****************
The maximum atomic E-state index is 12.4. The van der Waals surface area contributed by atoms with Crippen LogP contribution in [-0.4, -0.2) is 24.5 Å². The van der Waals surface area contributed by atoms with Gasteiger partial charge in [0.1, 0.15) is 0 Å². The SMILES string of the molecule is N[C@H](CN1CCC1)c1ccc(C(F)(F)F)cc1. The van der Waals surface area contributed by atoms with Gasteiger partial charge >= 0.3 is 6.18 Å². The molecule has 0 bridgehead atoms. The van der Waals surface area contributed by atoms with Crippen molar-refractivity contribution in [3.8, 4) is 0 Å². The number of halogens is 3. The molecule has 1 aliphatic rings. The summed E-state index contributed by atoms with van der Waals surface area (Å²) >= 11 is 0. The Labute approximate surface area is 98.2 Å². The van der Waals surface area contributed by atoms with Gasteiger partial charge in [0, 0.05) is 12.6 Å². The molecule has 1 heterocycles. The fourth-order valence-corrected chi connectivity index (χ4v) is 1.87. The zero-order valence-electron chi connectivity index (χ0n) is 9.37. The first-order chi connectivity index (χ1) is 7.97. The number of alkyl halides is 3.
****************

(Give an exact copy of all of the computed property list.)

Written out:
The maximum atomic E-state index is 12.4. The van der Waals surface area contributed by atoms with Crippen LogP contribution in [-0.4, -0.2) is 24.5 Å². The van der Waals surface area contributed by atoms with Gasteiger partial charge in [0.1, 0.15) is 0 Å². The SMILES string of the molecule is N[C@H](CN1CCC1)c1ccc(C(F)(F)F)cc1. The van der Waals surface area contributed by atoms with Gasteiger partial charge >= 0.3 is 6.18 Å². The molecule has 0 bridgehead atoms. The van der Waals surface area contributed by atoms with Crippen molar-refractivity contribution in [3.8, 4) is 0 Å². The number of halogens is 3. The molecule has 1 aliphatic rings. The summed E-state index contributed by atoms with van der Waals surface area (Å²) >= 11 is 0. The Labute approximate surface area is 98.2 Å². The van der Waals surface area contributed by atoms with Gasteiger partial charge in [0, 0.05) is 12.6 Å². The molecule has 1 heterocycles. The fourth-order valence-corrected chi connectivity index (χ4v) is 1.87. The zero-order valence-electron chi connectivity index (χ0n) is 9.37. The first-order chi connectivity index (χ1) is 7.97. The number of alkyl halides is 3.